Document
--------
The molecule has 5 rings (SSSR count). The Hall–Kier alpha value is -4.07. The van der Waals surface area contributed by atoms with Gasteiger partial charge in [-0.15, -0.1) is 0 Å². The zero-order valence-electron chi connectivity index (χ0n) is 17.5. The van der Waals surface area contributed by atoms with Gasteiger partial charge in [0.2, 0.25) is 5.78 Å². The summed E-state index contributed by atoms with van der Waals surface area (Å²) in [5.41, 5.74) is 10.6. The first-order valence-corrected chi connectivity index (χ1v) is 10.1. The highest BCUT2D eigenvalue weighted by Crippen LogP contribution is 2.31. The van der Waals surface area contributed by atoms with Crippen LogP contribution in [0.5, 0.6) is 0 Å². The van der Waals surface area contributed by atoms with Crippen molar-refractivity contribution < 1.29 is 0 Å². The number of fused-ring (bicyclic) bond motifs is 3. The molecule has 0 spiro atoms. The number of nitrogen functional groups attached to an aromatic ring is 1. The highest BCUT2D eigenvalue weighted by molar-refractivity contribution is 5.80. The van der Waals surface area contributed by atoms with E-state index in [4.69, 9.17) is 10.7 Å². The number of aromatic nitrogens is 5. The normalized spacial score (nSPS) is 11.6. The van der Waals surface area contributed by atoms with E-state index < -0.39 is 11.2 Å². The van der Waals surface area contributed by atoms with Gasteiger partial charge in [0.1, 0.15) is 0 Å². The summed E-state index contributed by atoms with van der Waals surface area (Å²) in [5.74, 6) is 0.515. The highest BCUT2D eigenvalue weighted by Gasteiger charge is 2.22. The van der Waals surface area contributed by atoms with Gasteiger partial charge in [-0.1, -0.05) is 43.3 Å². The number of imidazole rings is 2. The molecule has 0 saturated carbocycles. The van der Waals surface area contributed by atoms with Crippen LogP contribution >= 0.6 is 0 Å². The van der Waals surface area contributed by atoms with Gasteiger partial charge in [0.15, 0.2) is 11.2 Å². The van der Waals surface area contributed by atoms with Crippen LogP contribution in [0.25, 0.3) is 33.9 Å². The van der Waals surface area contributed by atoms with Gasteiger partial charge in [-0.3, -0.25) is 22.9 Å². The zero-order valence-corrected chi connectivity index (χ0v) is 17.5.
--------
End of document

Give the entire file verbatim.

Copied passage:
The molecule has 5 rings (SSSR count). The Hall–Kier alpha value is -4.07. The van der Waals surface area contributed by atoms with Gasteiger partial charge in [-0.15, -0.1) is 0 Å². The zero-order valence-electron chi connectivity index (χ0n) is 17.5. The van der Waals surface area contributed by atoms with Gasteiger partial charge in [0.2, 0.25) is 5.78 Å². The summed E-state index contributed by atoms with van der Waals surface area (Å²) in [5.41, 5.74) is 10.6. The first-order valence-corrected chi connectivity index (χ1v) is 10.1. The highest BCUT2D eigenvalue weighted by Crippen LogP contribution is 2.31. The van der Waals surface area contributed by atoms with Crippen LogP contribution in [0.5, 0.6) is 0 Å². The van der Waals surface area contributed by atoms with Crippen molar-refractivity contribution < 1.29 is 0 Å². The number of fused-ring (bicyclic) bond motifs is 3. The molecule has 0 spiro atoms. The number of nitrogen functional groups attached to an aromatic ring is 1. The highest BCUT2D eigenvalue weighted by molar-refractivity contribution is 5.80. The van der Waals surface area contributed by atoms with E-state index in [4.69, 9.17) is 10.7 Å². The number of aromatic nitrogens is 5. The normalized spacial score (nSPS) is 11.6. The van der Waals surface area contributed by atoms with E-state index < -0.39 is 11.2 Å². The van der Waals surface area contributed by atoms with Gasteiger partial charge in [0.1, 0.15) is 0 Å². The summed E-state index contributed by atoms with van der Waals surface area (Å²) in [5.74, 6) is 0.515. The highest BCUT2D eigenvalue weighted by Gasteiger charge is 2.22. The van der Waals surface area contributed by atoms with Gasteiger partial charge in [-0.1, -0.05) is 43.3 Å². The number of imidazole rings is 2. The molecule has 0 saturated carbocycles. The van der Waals surface area contributed by atoms with Crippen LogP contribution >= 0.6 is 0 Å². The van der Waals surface area contributed by atoms with Gasteiger partial charge in [0.15, 0.2) is 11.2 Å². The van der Waals surface area contributed by atoms with Crippen LogP contribution in [0.25, 0.3) is 33.9 Å². The van der Waals surface area contributed by atoms with Gasteiger partial charge in [-0.3, -0.25) is 22.9 Å². The zero-order valence-corrected chi connectivity index (χ0v) is 17.5.